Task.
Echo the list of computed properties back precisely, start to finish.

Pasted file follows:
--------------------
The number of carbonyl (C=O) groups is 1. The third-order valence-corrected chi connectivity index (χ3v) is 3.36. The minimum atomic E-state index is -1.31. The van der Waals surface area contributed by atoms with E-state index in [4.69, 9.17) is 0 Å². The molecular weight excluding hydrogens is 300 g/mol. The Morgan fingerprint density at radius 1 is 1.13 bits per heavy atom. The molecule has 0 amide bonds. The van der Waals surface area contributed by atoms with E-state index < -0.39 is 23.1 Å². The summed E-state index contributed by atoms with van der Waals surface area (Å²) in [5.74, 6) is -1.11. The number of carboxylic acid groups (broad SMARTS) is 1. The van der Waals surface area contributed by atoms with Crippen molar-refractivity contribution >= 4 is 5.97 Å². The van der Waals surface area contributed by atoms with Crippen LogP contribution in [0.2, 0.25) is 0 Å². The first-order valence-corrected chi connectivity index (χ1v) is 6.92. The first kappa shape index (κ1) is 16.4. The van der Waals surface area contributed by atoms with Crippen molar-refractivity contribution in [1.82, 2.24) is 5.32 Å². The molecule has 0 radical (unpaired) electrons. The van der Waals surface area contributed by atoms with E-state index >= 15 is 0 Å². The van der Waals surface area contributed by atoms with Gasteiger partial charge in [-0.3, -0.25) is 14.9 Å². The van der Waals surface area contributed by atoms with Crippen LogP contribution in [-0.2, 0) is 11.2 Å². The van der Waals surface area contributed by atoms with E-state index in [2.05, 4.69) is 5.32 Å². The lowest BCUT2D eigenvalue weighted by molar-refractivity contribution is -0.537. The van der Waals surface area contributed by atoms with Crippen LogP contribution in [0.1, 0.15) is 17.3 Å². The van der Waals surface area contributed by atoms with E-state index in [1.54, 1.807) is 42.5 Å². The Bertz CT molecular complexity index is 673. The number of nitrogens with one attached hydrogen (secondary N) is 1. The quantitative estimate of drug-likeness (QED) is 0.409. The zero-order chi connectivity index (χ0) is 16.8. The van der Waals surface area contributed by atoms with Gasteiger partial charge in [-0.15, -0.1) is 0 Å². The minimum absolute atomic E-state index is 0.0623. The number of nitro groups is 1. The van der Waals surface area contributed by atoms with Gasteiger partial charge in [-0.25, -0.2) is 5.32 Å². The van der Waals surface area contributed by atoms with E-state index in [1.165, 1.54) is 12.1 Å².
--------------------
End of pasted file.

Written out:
The number of carbonyl (C=O) groups is 1. The third-order valence-corrected chi connectivity index (χ3v) is 3.36. The minimum atomic E-state index is -1.31. The van der Waals surface area contributed by atoms with E-state index in [4.69, 9.17) is 0 Å². The molecular weight excluding hydrogens is 300 g/mol. The Morgan fingerprint density at radius 1 is 1.13 bits per heavy atom. The molecule has 0 amide bonds. The van der Waals surface area contributed by atoms with E-state index < -0.39 is 23.1 Å². The summed E-state index contributed by atoms with van der Waals surface area (Å²) in [5.74, 6) is -1.11. The number of carboxylic acid groups (broad SMARTS) is 1. The van der Waals surface area contributed by atoms with Crippen molar-refractivity contribution >= 4 is 5.97 Å². The van der Waals surface area contributed by atoms with Crippen LogP contribution in [0.2, 0.25) is 0 Å². The first-order valence-corrected chi connectivity index (χ1v) is 6.92. The first kappa shape index (κ1) is 16.4. The van der Waals surface area contributed by atoms with Crippen molar-refractivity contribution in [1.82, 2.24) is 5.32 Å². The molecule has 0 radical (unpaired) electrons. The van der Waals surface area contributed by atoms with E-state index >= 15 is 0 Å². The van der Waals surface area contributed by atoms with Gasteiger partial charge in [-0.3, -0.25) is 14.9 Å². The van der Waals surface area contributed by atoms with Crippen LogP contribution in [-0.2, 0) is 11.2 Å². The van der Waals surface area contributed by atoms with E-state index in [2.05, 4.69) is 5.32 Å². The lowest BCUT2D eigenvalue weighted by molar-refractivity contribution is -0.537. The van der Waals surface area contributed by atoms with Crippen LogP contribution in [0.1, 0.15) is 17.3 Å². The van der Waals surface area contributed by atoms with E-state index in [1.54, 1.807) is 42.5 Å². The Bertz CT molecular complexity index is 673. The number of nitrogens with one attached hydrogen (secondary N) is 1. The quantitative estimate of drug-likeness (QED) is 0.409. The zero-order chi connectivity index (χ0) is 16.8. The van der Waals surface area contributed by atoms with Gasteiger partial charge in [-0.15, -0.1) is 0 Å². The minimum absolute atomic E-state index is 0.0623. The number of nitro groups is 1. The van der Waals surface area contributed by atoms with Gasteiger partial charge in [-0.25, -0.2) is 5.32 Å². The van der Waals surface area contributed by atoms with E-state index in [1.165, 1.54) is 12.1 Å².